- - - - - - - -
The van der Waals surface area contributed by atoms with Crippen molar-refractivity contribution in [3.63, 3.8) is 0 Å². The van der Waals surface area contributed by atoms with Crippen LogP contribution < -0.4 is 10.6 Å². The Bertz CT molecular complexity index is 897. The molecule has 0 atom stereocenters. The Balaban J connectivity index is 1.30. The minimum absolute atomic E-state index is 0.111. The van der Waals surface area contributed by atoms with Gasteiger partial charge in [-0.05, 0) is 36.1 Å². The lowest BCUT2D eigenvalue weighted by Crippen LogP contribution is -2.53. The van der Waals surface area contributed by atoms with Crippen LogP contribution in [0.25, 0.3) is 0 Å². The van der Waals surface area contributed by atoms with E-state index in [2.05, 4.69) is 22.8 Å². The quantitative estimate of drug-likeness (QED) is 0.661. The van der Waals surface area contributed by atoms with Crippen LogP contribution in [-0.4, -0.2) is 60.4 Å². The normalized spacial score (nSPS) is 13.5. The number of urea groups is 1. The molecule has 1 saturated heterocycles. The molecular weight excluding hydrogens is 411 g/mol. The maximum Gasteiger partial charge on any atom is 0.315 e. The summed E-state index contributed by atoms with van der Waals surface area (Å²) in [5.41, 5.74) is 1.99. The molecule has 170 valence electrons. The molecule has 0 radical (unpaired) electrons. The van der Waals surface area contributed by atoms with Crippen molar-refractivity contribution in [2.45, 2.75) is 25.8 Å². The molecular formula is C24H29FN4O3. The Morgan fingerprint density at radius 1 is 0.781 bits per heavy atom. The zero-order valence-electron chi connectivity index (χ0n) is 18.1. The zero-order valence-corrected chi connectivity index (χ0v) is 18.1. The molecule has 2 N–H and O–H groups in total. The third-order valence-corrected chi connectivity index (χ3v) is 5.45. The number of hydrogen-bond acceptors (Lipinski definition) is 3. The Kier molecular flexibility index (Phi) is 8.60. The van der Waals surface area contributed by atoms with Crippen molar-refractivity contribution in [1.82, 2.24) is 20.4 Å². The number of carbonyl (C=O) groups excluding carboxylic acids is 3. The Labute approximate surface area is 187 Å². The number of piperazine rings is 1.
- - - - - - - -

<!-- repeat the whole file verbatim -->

The van der Waals surface area contributed by atoms with Crippen molar-refractivity contribution in [3.63, 3.8) is 0 Å². The van der Waals surface area contributed by atoms with Crippen LogP contribution < -0.4 is 10.6 Å². The Bertz CT molecular complexity index is 897. The molecule has 0 atom stereocenters. The Balaban J connectivity index is 1.30. The minimum absolute atomic E-state index is 0.111. The van der Waals surface area contributed by atoms with Gasteiger partial charge in [-0.05, 0) is 36.1 Å². The lowest BCUT2D eigenvalue weighted by Crippen LogP contribution is -2.53. The van der Waals surface area contributed by atoms with Crippen LogP contribution in [0.25, 0.3) is 0 Å². The van der Waals surface area contributed by atoms with E-state index in [2.05, 4.69) is 22.8 Å². The quantitative estimate of drug-likeness (QED) is 0.661. The van der Waals surface area contributed by atoms with Crippen LogP contribution in [-0.4, -0.2) is 60.4 Å². The normalized spacial score (nSPS) is 13.5. The number of urea groups is 1. The molecule has 1 saturated heterocycles. The molecular weight excluding hydrogens is 411 g/mol. The maximum Gasteiger partial charge on any atom is 0.315 e. The summed E-state index contributed by atoms with van der Waals surface area (Å²) in [5.41, 5.74) is 1.99. The molecule has 170 valence electrons. The molecule has 0 radical (unpaired) electrons. The van der Waals surface area contributed by atoms with Crippen molar-refractivity contribution in [2.45, 2.75) is 25.8 Å². The molecular formula is C24H29FN4O3. The Morgan fingerprint density at radius 1 is 0.781 bits per heavy atom. The zero-order valence-electron chi connectivity index (χ0n) is 18.1. The zero-order valence-corrected chi connectivity index (χ0v) is 18.1. The molecule has 2 N–H and O–H groups in total. The third-order valence-corrected chi connectivity index (χ3v) is 5.45. The number of hydrogen-bond acceptors (Lipinski definition) is 3. The Kier molecular flexibility index (Phi) is 8.60. The van der Waals surface area contributed by atoms with Crippen molar-refractivity contribution in [1.82, 2.24) is 20.4 Å². The number of carbonyl (C=O) groups excluding carboxylic acids is 3. The Labute approximate surface area is 187 Å². The number of piperazine rings is 1.